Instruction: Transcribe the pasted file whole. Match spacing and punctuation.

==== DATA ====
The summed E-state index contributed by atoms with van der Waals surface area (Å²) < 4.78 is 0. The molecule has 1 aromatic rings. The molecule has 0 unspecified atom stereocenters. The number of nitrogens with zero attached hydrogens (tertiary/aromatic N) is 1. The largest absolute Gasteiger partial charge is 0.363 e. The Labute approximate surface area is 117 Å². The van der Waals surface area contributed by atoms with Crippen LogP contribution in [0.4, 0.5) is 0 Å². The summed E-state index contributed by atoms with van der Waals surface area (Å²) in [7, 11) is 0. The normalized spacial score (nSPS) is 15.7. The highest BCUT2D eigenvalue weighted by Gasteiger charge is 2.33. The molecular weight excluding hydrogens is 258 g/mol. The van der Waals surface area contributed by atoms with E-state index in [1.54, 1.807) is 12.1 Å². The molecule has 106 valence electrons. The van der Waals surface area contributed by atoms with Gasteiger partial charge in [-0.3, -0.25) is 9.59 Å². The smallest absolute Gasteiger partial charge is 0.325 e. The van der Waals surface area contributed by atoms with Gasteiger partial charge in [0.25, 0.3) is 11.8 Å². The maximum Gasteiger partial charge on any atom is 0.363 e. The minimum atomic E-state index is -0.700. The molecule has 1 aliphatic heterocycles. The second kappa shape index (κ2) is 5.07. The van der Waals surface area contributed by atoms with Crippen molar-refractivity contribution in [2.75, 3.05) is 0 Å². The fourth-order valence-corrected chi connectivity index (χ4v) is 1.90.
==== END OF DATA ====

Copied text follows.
The summed E-state index contributed by atoms with van der Waals surface area (Å²) < 4.78 is 0. The molecule has 1 aromatic rings. The molecule has 0 unspecified atom stereocenters. The number of nitrogens with zero attached hydrogens (tertiary/aromatic N) is 1. The largest absolute Gasteiger partial charge is 0.363 e. The Labute approximate surface area is 117 Å². The van der Waals surface area contributed by atoms with Crippen LogP contribution in [0.4, 0.5) is 0 Å². The summed E-state index contributed by atoms with van der Waals surface area (Å²) in [7, 11) is 0. The normalized spacial score (nSPS) is 15.7. The highest BCUT2D eigenvalue weighted by Gasteiger charge is 2.33. The molecular weight excluding hydrogens is 258 g/mol. The van der Waals surface area contributed by atoms with E-state index in [1.54, 1.807) is 12.1 Å². The molecule has 106 valence electrons. The van der Waals surface area contributed by atoms with Gasteiger partial charge in [-0.3, -0.25) is 9.59 Å². The smallest absolute Gasteiger partial charge is 0.325 e. The van der Waals surface area contributed by atoms with Gasteiger partial charge in [0.25, 0.3) is 11.8 Å². The maximum Gasteiger partial charge on any atom is 0.363 e. The minimum atomic E-state index is -0.700. The molecule has 1 aliphatic heterocycles. The second kappa shape index (κ2) is 5.07. The van der Waals surface area contributed by atoms with Crippen molar-refractivity contribution in [2.75, 3.05) is 0 Å². The fourth-order valence-corrected chi connectivity index (χ4v) is 1.90.